Overseas Study Program
Jared’s majors: German
Year abroad: Summer/Academic Year 2010-2011
Reason you chose this program: I wanted to study in Germany and also stay abroad as long as possible.
Favorite classes: German Domestic Politics and Comics & Literature
Describe the housing situation: Students typically live in one of several dorm neighborhoods. I lived in the Vauban neighborhood, a square block of apartment buildings reserved for students. I shared a flat with five German students.
Advice to Future Study Abroad Participants: Take as many opportunities to be social as you can! The most rewarding part of language acquisition occurs outside the classroom.
Best Memory: That’s a three-way tie between ordering a 20-pound pig at a restaurant, riding a flimsy ski lift three miles up the side of a mountain, and sandboarding in the Sahara desert.
Biggest Surprise: When I arrived in Austria, I did not hear a single word of English between Vienna and Graz; at this point, I realized just how much I would have to learn.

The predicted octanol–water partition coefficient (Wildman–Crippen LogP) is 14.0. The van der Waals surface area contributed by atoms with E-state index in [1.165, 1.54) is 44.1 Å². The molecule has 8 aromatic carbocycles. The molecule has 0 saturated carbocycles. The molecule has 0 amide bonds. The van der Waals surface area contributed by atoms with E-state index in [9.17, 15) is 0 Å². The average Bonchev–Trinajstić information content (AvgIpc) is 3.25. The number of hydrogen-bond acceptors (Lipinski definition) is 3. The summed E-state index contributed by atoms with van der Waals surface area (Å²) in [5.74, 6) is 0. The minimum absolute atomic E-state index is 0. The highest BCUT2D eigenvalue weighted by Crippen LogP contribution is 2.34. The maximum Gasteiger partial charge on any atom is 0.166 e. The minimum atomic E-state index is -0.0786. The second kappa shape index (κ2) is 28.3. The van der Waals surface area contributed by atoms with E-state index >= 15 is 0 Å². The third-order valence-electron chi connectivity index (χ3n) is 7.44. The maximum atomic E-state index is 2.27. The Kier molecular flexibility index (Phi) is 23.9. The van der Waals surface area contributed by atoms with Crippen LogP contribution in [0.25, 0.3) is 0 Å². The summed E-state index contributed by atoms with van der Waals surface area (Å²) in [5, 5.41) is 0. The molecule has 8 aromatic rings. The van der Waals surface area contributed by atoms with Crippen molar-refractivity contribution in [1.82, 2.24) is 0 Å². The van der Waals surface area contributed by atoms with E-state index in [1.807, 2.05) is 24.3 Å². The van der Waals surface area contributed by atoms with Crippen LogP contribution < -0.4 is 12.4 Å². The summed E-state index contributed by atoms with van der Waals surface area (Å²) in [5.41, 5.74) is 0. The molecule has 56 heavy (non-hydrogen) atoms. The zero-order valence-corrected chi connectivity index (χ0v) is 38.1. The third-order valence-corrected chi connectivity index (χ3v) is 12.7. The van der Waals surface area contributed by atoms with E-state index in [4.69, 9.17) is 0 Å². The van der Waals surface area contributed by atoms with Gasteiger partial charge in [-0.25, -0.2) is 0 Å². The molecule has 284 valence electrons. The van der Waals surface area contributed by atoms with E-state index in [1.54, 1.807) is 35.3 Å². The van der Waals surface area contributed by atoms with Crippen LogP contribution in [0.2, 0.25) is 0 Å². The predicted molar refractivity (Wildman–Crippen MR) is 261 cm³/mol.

Experience with culture shock or reverse culture shock: When I was at a grocery store in Freiburg, Germany, I saw a type of sausage that was composed of pork cubes floating in a cylinder of clear gelatin. Even now, it baffles me to think that people eat this.
Complete this sentence: If I could do it over, I would… have worked harder to find a job in order to spend more time with native speakers in a nonacademic environment.
Greatest Challenge: The greatest challenge was writing papers for my Freiburg University courses, for which I had to adapt what I knew about conversational German to fit an academic idiom.
Going abroad versus staying on campus, discuss: If you’re really into school involvement, then staying on campus makes sense. In all other cases, though, a year abroad will enhance your academic and professional qualifications, as well as permanently change your life.